Michael DeFreitas/Robert Harding/Getty Images

The final leg of our journey (in collaboration with Waterway Guide Media) from Key West up the Intracoastal Waterway heads for port in Norfolk, Virginia—the terminus of this remarkable blue highway. For the final stretch, get a taste of North Carolina's Outer Banks, discover charming port towns, scout for wildlife, reach back into history, and celebrate your arrival with Virginia's heralded bounty: oysters.

By Jani Parker

All year, we're collaborating with Waterway Guide Media to bring you the best segments of the 1,243-mile-long Intracoastal Waterway on a journey from Key West, Florida, to Norfolk, Virginia, at the end of the (watery) trail. This month: enjoying the pleasures of towns large and small along the Atlantic coast. See previous parts of the trip:

Leg one: Key West to Key Largo, Florida
Leg two: Stuart to Port Canaveral, Florida

Leg three: Titusville to St. Augustine, Florida
Leg four: Fernandina Beach, Florida, to St. Simons Island, Georgia
Leg five: Savannah, Georgia, to Charleston, South Carolina
Leg six: Myrtle Beach, South Carolina, to Topsail Island, North Carolina
Leg seven: Swansboro to Belhaven, North Carolina

Mile 75 (+ 18 Nautical Miles East) | Manteo: Beer-Batter Up

This Outer Banks enclave is well worth the side trip, starting with fish-and-chips at Lost Colony Brewery and Café. Take a taxi across the bridge for a stroll on the beach, which is largely empty (perfect!) this time of year. TIE UP: Dockage at Manteo Waterfront Marina starts at $1.40 per foot per day.

RELATED: The Best Beaches in North Carolina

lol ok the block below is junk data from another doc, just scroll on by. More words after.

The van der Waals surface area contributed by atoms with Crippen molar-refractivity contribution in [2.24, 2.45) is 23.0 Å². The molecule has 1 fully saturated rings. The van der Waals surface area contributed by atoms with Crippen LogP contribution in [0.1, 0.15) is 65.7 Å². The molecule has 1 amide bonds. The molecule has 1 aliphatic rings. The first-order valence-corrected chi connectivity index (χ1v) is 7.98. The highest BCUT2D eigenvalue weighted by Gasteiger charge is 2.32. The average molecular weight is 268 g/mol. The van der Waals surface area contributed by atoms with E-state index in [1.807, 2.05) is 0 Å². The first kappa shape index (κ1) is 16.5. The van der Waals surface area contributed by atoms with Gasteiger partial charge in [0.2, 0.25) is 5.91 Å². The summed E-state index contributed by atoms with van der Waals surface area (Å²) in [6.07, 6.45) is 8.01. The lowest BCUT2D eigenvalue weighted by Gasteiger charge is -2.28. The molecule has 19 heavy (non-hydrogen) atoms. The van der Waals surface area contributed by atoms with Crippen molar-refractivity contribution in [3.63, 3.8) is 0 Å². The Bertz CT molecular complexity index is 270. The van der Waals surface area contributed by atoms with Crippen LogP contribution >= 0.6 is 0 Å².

Christina Forbes

Mile 51 | Elizabeth City: Harbor of Hospitality

Time your arrival for the month's first Friday, for the First Friday ArtWalk. Make a sweet caffeine run at Muddy Waters Coffee House, where you (and any four-legged crew) will be welcome, and the pastries are made from scratch. TIE UP: Mariners' Wharf is friendly and free for up to 48 hours.

Courtesy of Camden County TDA/Byrd's Eye Photography

Mile 28 | Dismal Swamp Canal: Watch the Wildlife

The Dismal Swamp Canal, which opened in 1805, has a fascinating history involving the Civil War and the Underground Railroad. Now, though, the point here is wildlife: bears, bobcats, and river otters. TIE UP: The Dismal Swamp Canal Welcome Center offers free dockage.

RELATED: Weekend Getaway to Cape Charles, Virginia

John Greim/Lightrocket/Getty Images

Mile 0.4 | Portsmouth: History Lesson

Saunter from the waterfront of this naval seaport into the Olde Towne Historic District, and then take in dinner and a movie at the Art Deco–style Commodore Theatre, which originally opened its doors in 1945.

Courtesy of Waterside District

Mile 0 | Norfolk: Home Port

It's brisk in this harbor in November, but the eateries at the newly renovated The Market in Norfolk's Waterside District offer warm welcome. Feast at Rappahannock Oyster Co., and toast your journey. TIE UP: Rates at Waterside Marina start at $1.50 per foot per day.

READY TO SET SAIL? To order guidebooks and begin planning your boating adventures, visit waterwayguide.com.

NO BOAT (YET)? SailTime's six-day "Cruise to Learn" beginner-to-bareboat certification course is a great way to learn the ropes and see the sights, and no prior experience is required. You'll spend two days on a 22-foot sailboat, and then move aboard a 36-foot sailboat for the rest of the course.

WATCH: Perfect Weekend in the Outer Banks, North Carolina:

BY THE NUMBERS:

93 Miles sailed
20k+ Weddings on the Outer Banks every yera
1 Rose given to each Mariners' Wharf visitor at weekly "Rose Buddy" receptions
224 Years since construction began on Dismal Swamp Canal
1,243 Total miles sailed from Key West to Norfolk